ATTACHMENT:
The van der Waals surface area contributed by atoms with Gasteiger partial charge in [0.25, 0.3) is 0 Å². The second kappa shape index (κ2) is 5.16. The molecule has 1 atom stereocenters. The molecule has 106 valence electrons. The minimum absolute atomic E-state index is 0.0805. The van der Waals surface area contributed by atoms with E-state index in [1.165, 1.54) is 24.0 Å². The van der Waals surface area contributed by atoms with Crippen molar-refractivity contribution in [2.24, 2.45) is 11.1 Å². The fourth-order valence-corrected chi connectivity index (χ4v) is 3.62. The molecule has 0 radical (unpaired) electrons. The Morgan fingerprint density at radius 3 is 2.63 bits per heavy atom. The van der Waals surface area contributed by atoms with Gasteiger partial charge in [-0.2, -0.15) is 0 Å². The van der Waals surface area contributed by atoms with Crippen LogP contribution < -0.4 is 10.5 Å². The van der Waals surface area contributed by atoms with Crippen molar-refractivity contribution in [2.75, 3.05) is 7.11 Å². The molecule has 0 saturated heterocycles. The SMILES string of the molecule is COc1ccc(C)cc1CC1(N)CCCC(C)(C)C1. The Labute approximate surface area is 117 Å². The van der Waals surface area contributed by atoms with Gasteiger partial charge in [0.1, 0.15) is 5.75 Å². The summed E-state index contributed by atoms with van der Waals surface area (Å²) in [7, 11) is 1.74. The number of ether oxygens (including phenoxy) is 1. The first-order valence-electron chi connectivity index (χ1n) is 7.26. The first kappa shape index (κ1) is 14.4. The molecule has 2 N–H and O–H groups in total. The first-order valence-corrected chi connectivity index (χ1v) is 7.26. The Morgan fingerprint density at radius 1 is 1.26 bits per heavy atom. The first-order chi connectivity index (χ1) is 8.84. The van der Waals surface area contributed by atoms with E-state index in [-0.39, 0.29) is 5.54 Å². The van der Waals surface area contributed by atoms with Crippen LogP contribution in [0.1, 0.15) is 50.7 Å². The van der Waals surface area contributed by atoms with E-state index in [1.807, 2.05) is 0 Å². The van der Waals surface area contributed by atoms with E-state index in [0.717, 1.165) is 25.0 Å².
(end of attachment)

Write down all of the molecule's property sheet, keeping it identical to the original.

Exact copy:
The van der Waals surface area contributed by atoms with Gasteiger partial charge in [0.25, 0.3) is 0 Å². The second kappa shape index (κ2) is 5.16. The molecule has 1 atom stereocenters. The molecule has 106 valence electrons. The minimum absolute atomic E-state index is 0.0805. The van der Waals surface area contributed by atoms with E-state index in [1.165, 1.54) is 24.0 Å². The van der Waals surface area contributed by atoms with Crippen molar-refractivity contribution in [2.24, 2.45) is 11.1 Å². The fourth-order valence-corrected chi connectivity index (χ4v) is 3.62. The molecule has 0 radical (unpaired) electrons. The Morgan fingerprint density at radius 3 is 2.63 bits per heavy atom. The van der Waals surface area contributed by atoms with Gasteiger partial charge in [-0.2, -0.15) is 0 Å². The van der Waals surface area contributed by atoms with Crippen LogP contribution < -0.4 is 10.5 Å². The van der Waals surface area contributed by atoms with Crippen molar-refractivity contribution in [2.75, 3.05) is 7.11 Å². The molecule has 0 saturated heterocycles. The SMILES string of the molecule is COc1ccc(C)cc1CC1(N)CCCC(C)(C)C1. The Labute approximate surface area is 117 Å². The van der Waals surface area contributed by atoms with Gasteiger partial charge in [0.1, 0.15) is 5.75 Å². The summed E-state index contributed by atoms with van der Waals surface area (Å²) in [7, 11) is 1.74. The number of ether oxygens (including phenoxy) is 1. The first-order valence-electron chi connectivity index (χ1n) is 7.26. The first kappa shape index (κ1) is 14.4. The molecule has 2 N–H and O–H groups in total. The first-order valence-corrected chi connectivity index (χ1v) is 7.26. The Morgan fingerprint density at radius 1 is 1.26 bits per heavy atom. The first-order chi connectivity index (χ1) is 8.84. The van der Waals surface area contributed by atoms with E-state index in [-0.39, 0.29) is 5.54 Å². The van der Waals surface area contributed by atoms with Crippen LogP contribution in [0.1, 0.15) is 50.7 Å². The van der Waals surface area contributed by atoms with E-state index in [1.807, 2.05) is 0 Å². The van der Waals surface area contributed by atoms with E-state index in [0.717, 1.165) is 25.0 Å².